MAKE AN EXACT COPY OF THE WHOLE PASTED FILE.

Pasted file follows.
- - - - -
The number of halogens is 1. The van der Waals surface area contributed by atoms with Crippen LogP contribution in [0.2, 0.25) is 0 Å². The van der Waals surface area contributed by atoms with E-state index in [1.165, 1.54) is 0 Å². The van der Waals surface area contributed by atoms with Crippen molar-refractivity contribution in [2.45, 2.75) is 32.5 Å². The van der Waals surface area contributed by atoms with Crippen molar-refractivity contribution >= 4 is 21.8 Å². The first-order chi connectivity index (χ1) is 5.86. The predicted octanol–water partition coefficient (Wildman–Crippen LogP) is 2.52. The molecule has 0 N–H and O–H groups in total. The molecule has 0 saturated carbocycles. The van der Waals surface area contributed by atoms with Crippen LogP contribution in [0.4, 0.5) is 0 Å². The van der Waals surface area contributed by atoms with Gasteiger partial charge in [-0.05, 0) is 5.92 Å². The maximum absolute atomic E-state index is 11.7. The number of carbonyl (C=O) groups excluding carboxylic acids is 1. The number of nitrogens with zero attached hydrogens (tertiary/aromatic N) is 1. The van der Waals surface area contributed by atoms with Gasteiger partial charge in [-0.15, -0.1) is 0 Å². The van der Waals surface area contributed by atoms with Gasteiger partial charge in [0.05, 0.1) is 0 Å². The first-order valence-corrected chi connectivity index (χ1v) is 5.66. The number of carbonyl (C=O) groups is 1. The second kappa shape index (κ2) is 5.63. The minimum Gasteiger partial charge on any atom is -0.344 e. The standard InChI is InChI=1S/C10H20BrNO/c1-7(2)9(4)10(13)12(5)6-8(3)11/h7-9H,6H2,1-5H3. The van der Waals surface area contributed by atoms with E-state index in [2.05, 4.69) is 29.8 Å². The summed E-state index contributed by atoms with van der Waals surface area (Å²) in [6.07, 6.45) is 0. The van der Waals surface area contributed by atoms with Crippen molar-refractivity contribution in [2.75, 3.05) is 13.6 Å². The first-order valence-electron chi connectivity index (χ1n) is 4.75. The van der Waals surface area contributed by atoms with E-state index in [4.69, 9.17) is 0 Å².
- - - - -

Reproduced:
The number of halogens is 1. The van der Waals surface area contributed by atoms with Crippen LogP contribution in [0.2, 0.25) is 0 Å². The van der Waals surface area contributed by atoms with E-state index in [1.165, 1.54) is 0 Å². The van der Waals surface area contributed by atoms with Crippen molar-refractivity contribution in [2.45, 2.75) is 32.5 Å². The van der Waals surface area contributed by atoms with Crippen molar-refractivity contribution >= 4 is 21.8 Å². The first-order chi connectivity index (χ1) is 5.86. The predicted octanol–water partition coefficient (Wildman–Crippen LogP) is 2.52. The molecule has 0 N–H and O–H groups in total. The molecule has 0 saturated carbocycles. The van der Waals surface area contributed by atoms with Crippen LogP contribution in [0.4, 0.5) is 0 Å². The van der Waals surface area contributed by atoms with Gasteiger partial charge in [-0.05, 0) is 5.92 Å². The maximum absolute atomic E-state index is 11.7. The number of carbonyl (C=O) groups excluding carboxylic acids is 1. The number of nitrogens with zero attached hydrogens (tertiary/aromatic N) is 1. The van der Waals surface area contributed by atoms with Gasteiger partial charge in [-0.15, -0.1) is 0 Å². The van der Waals surface area contributed by atoms with Gasteiger partial charge in [0.05, 0.1) is 0 Å². The first-order valence-corrected chi connectivity index (χ1v) is 5.66. The number of carbonyl (C=O) groups is 1. The second kappa shape index (κ2) is 5.63. The minimum Gasteiger partial charge on any atom is -0.344 e. The standard InChI is InChI=1S/C10H20BrNO/c1-7(2)9(4)10(13)12(5)6-8(3)11/h7-9H,6H2,1-5H3. The van der Waals surface area contributed by atoms with E-state index in [2.05, 4.69) is 29.8 Å². The summed E-state index contributed by atoms with van der Waals surface area (Å²) in [6.07, 6.45) is 0. The van der Waals surface area contributed by atoms with Crippen molar-refractivity contribution in [2.75, 3.05) is 13.6 Å². The first-order valence-electron chi connectivity index (χ1n) is 4.75. The van der Waals surface area contributed by atoms with E-state index in [4.69, 9.17) is 0 Å².